Putting some mileage on the clock is never an issue for me since there’s always a road trip to be driven. This particular week saw my better half playing a rugby match in Ceres via the Swartland. By the way, I had asked him what he liked most about this car and he said “Everything!”

The roads are not the greatest, but at least it’s not mangled by potholes. The drive up Bain's Kloof Pass was comfortable at cruising speeds in the 1.6-litre diesel, which isn’t very noisy either.

As it's positions as a "mom’s taxi", don’t expect to be hitting tight bends at warp speed even though it’s quite capable of spirited(ish) driving. I didn’t quite feel too comfortable with the noticeable body-roll and even the steering could do with a touch of refinement.


The space in this car rates top-notch in my book. The rear row is uber spacious and comfortable with convenient trays which can flip down for the kiddies or for passengers to keep any items such as cell phones or even use it as desk space to work on.

Legroom is just bonkers and a vertically challenged individual like myself can easily stretch out my legs.

The space for the front passenger is ample - it even has a foot rest which is electrically controlled and as the rest comes up, the backrest of the seat automatically goes down. I told my finance to put it down immediately as I was too jealous while driving.

But, both front seats have massage functions so that made up for it’s a little bit. You can choose how strong you want the pulse setting to be and needless to say, mine was on all the time, along with the heatable seat function.

Back to the spaceship technology (read personal computer), the C4 Picasso’s facia is clutter-free and the two monitors displays all the controls re air conditioning, car and audio settings. There’s even a calculator and full calendar and you can upload personal photos and set it as desktop wallpaper. According to Citroen, "having a picture of your loved ones as a backdrop, might curb bad driving habits". Everything is super user-friendly, buttons are, well, what you see is what you get - just the way I like it.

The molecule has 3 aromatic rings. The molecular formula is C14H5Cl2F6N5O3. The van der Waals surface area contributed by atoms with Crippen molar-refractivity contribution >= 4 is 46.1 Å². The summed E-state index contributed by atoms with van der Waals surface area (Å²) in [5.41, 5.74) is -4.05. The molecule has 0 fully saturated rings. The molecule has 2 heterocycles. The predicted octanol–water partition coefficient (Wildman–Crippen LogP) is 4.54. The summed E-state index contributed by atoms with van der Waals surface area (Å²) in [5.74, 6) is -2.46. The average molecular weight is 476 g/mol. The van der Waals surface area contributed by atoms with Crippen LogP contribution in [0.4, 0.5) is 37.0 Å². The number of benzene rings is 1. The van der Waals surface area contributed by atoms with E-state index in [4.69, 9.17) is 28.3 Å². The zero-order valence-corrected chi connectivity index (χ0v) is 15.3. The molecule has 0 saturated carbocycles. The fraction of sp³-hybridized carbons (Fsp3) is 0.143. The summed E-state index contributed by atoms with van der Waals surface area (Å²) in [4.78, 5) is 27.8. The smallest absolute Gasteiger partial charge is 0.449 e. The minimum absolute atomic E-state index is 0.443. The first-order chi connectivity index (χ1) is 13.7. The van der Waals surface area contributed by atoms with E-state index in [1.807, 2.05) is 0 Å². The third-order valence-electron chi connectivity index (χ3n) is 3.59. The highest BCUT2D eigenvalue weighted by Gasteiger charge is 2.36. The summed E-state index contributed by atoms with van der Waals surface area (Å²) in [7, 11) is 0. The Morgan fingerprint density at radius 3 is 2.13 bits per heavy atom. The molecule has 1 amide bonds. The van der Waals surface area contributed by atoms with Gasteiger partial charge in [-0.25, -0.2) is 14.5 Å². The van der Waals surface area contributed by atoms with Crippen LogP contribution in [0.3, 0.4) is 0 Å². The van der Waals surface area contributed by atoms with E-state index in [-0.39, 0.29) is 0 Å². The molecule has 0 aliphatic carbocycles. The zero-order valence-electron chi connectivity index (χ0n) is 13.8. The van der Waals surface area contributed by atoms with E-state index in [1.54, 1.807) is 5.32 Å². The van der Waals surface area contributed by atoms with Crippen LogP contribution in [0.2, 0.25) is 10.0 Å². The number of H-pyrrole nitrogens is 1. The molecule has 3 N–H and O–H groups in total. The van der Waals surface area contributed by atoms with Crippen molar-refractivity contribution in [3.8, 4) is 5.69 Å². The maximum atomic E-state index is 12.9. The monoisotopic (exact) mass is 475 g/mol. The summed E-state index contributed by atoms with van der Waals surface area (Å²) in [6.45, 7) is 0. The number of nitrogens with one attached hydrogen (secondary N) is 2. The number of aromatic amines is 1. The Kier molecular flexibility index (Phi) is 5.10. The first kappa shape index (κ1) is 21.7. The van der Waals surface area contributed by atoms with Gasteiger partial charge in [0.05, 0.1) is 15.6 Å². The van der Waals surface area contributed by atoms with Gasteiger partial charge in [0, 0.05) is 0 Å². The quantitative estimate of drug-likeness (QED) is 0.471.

Even though the seat itself sits comfortably - to boot with armrests - for driver and front passenger, the driver seat can’t go much lower and the steering wheel should be built so that it can reach further back into the dash.

I also feel that the pedals could be positioned just a tiny bit higher, since the seat is so high. I battled to get a decent driving position and it irked me to no end. Eventually I got used to it, but it’s definitely something that should be considered with the next upgrade to the model. Perhaps an auto model should also be added to the model range, and soon!


Man, I loved this car. So it’s not a Victoria Secret model in terms of looks but rather a voluptuous Nigella. With all that space in the rear and an ample boot for prams and things, fitting baby seats and accessing the kids is convenient and is vital for not fussing about and getting the youngens in and out of the car swiftly.

If anyone is looking to buy an MPV. I rate this car second to none. At first I reckoned the car would cost close to R500 000 with all the standard goodies but it’s R325 900 for the cheapest model, the Seduction version which I was driving. Perhaps a bit steep, considering items such as the second monitor is optional and so forth. 

It comes with a three-year or 100 000km warranty, five-year or 100 000km service plan, three years of 24-hour roadside assistance while the warranty can be extended to five-years or 100 000km. There’s also an optional Citroen Freedrive plan - a five-year or 100 00km warranty and a five-year or 100 000km maintenance plan.


C4 Picasso Seduction - R325 900
C4 Picasso Intensive - R345 900